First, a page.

To check the GOP’s math, we turned to the Department of Planning and Budget for records of general fund dollars the state paid towards college operations, financial aid and research spending.
Kaine entered the governor’s mansion half way through fiscal 2006, inheriting a $1.45 billion budget for higher education costs. That rose to $1.76 billion in 2008. Kaine’s final budget proposal called for funding to hit a low point of $1.37 billion in fiscal 2012.
So if you compare the proposed 2012 valley to the 2008 peak, Kaine endorsed a 22.1 percent cut to higher education spending -- close to the Republicans’ number. But if you compare Kaine’s proposed 2012 funding to the level six years earlier when he came into office, the reduction is only 5.7 percent.
Is it fair to blame Kaine for the cuts to the colleges?
All of the spending levels Kaine recommended for colleges and universities -- within a few dollars -- were in state budgets that were approved with overwhelming bipartisan support in the Republican-controlled House of Delegates. Lingamfelter supported all the final budget bills.
Brandi Hoffine, a spokeswoman for the Kaine, said the former governor had to cut nearly every part of the state budget to cope with the deep recession.
She disputed that reductions to higher education hit 25 percent, saying the GOP cherry picked data. Hoffine said that Kaine backfilled most of his cuts in the 2010 and 2011 budgets with stimulus money from the federal government. The stimulus ran out in 2012, however, leaving higher education in a hole.
Hoffine also noted that Kaine in 2008 pushed through a $1.4 billion bond program for building projects at colleges and universities.
Dan Hix, SCHEV’s finance policy director, said lumping together the general fund spending and the bond money is "sort of an apples to oranges" comparison. Colleges "do need construction, but you can’t take that money and hire faculty, buy equipment," he said.
Lingamfelter said Kaine cut higher education by 25 percent, leading to higher tuition costs for in-state students. The delegate and the state GOP offered two sets of statistics to back the claim about the cuts.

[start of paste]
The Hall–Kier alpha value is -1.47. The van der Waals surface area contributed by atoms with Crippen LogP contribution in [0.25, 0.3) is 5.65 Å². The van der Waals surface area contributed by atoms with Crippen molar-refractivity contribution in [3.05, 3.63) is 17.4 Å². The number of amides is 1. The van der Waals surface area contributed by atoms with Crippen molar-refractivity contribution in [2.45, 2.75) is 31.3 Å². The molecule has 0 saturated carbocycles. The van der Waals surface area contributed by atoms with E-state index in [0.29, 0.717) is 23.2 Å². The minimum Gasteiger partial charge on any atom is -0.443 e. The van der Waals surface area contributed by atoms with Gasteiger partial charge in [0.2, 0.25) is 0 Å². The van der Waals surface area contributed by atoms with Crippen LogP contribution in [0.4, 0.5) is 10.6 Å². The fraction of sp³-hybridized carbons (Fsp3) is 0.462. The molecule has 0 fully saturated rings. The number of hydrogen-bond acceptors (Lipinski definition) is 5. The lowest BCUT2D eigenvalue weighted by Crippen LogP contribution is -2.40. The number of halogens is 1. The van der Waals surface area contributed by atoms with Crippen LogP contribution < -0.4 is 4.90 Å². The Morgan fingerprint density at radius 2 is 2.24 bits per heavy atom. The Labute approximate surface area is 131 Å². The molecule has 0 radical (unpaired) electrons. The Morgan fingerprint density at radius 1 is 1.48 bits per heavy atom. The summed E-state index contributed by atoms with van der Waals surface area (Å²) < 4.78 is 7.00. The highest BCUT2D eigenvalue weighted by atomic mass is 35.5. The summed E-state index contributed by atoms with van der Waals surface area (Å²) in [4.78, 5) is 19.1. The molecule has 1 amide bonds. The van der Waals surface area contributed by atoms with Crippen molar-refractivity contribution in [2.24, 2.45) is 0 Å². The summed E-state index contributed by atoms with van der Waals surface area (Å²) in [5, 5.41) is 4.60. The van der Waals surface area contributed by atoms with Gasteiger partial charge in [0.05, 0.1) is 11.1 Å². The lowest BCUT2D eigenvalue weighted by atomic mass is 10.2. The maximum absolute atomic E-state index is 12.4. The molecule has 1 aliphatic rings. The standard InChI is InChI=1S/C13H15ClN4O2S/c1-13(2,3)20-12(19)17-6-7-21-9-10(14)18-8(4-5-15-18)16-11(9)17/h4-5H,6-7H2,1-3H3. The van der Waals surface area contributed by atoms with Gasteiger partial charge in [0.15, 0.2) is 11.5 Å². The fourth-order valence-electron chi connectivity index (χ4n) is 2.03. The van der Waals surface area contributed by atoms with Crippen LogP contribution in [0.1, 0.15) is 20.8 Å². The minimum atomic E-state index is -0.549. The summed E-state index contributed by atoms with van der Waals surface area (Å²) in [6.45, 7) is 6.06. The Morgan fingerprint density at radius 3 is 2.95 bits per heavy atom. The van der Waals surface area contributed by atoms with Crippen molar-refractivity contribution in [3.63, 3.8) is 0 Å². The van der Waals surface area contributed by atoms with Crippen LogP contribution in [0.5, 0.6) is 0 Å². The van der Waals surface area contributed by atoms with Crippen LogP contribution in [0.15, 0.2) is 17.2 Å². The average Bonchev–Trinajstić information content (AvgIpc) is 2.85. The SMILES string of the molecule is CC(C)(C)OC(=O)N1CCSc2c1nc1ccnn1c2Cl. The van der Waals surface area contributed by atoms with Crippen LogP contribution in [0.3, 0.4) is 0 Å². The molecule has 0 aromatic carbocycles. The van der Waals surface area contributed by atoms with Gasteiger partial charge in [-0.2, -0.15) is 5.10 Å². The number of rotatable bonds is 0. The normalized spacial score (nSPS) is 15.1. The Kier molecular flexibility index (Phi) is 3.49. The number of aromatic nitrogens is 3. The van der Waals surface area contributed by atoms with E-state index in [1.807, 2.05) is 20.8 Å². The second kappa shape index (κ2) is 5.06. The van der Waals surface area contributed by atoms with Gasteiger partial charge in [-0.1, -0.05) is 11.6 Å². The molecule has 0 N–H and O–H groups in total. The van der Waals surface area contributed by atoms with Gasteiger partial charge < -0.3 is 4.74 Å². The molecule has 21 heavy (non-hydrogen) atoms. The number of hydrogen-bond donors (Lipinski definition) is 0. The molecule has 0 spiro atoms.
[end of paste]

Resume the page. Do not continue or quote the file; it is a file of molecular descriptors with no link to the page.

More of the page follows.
Lingamfelter accurately referred to a SCHEV report showing per-student spending at four-year colleges dropped 25.4 percent from the 2006 to the 2011 state budget. Republicans say bottom-line spending under Kaine decreased by 22.1 percent. But to get to that number, they ignore increases to higher education made early in Kaine’s term and begin counting in 2008, when spending peaked, the recession set in and state politicians began to cut.
We think the purest measurement comes from comparing the 2006 budget Kaine essentially inherited to his farewell proposal that offered a spending plan through 2012. That shows Kaine endorsed budgets that reduced higher education spending by 5.7 percent over six years.
Lingamfelter’s statement puts full responsibility for the cuts on Kaine. But these were policy decisions that Lingamfelter and his fellow Republican delegates overwhelmingly supported by voting for state budgets.
So Lingamfelter is correct in saying that state spending on colleges went down under Kaine and in-state tuition went up. But the most basic, bottom-line statistics do not produce the dramatic scale of spending cuts that the Republican claims. And his comment omits that Kaine did not unilaterally enact budgets; he needed the General Assembly’s help.
We rate Lingamfelter’s statement Mostly True.